660 x 480 mm., dissected laid on contemporary linen, in early outline colour, with some contemporary notations and battle sites written in manuscript and light soiling, otherwise in good condition.
FIRST EDITION. The first map of the county of Northumberland to be produced at a scale of one inch to the mile and the only one issued in the eighteenth century, was published in 1769 in 9 sheets. It was surveyed by Lieutenant Andrew Armstrong and his son Mostyn John Armstrong. Both were cartographers although only the son published any atlases. Their focus was on Scottish related material with the notable exception of the large-scale county surveys of the neighbouring county of Durham published in 1768 and two further of Lincolnshire in 1779 and Rutland in 1780.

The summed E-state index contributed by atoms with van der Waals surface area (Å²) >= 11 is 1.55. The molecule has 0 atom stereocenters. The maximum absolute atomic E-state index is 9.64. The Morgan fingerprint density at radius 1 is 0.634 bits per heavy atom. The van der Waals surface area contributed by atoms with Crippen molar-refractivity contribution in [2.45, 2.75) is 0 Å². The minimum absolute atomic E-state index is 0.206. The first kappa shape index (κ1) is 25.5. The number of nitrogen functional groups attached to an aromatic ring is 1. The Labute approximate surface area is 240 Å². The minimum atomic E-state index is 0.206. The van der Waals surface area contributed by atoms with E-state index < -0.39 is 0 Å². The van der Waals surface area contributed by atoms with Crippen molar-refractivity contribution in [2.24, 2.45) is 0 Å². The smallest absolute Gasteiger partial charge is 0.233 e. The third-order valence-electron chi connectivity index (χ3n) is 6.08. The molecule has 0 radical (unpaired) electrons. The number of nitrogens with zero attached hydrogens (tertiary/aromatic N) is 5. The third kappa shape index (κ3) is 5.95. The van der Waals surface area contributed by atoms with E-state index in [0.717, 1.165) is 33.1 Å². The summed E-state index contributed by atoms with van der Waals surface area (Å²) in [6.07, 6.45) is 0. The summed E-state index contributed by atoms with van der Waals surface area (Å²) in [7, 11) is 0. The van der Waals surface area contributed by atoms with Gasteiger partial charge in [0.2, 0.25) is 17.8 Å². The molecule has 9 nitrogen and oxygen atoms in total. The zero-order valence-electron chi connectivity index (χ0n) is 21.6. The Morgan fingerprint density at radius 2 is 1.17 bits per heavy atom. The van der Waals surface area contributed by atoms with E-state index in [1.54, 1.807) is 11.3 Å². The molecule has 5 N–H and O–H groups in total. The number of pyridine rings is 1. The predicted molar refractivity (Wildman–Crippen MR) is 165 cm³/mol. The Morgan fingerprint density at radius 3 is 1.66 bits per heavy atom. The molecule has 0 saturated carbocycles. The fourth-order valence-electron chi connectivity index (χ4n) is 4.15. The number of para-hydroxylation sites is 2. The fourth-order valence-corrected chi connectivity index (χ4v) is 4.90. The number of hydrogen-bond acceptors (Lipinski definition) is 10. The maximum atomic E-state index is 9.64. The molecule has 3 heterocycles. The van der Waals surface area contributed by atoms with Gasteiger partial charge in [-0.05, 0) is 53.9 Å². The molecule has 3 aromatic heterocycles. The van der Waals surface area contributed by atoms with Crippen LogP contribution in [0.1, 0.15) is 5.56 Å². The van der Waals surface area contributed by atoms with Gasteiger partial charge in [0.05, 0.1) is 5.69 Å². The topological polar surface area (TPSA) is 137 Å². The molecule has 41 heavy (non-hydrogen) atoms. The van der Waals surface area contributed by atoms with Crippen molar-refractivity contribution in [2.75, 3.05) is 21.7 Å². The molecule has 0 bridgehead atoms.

The survey for the county took place between 1766 and 1769 and reputedly cost £516. It is the first map of the county to name the ‘Roman Wall’ and the first to accurately recall its termination at Wallsend and not Newcastle. Despite some inaccuracies of longitude, it was awarded 50 guineas from the Society of Arts. This single sheet reduction was published the following year in 1770 and was likely the work of Thomas Kitchin also. This is curious as here Hadrian’s Wall finished back in Newcastle, incorrectly. As might be expected with their publications on roads the lower part of the title cartouche displays a table of the distances from Newcastle. Harley, Brian (1965) ‘The Re-Mapping of England, 1750-1800’ in Imago Mundi 19 p. 63; Rodger (1972) 337.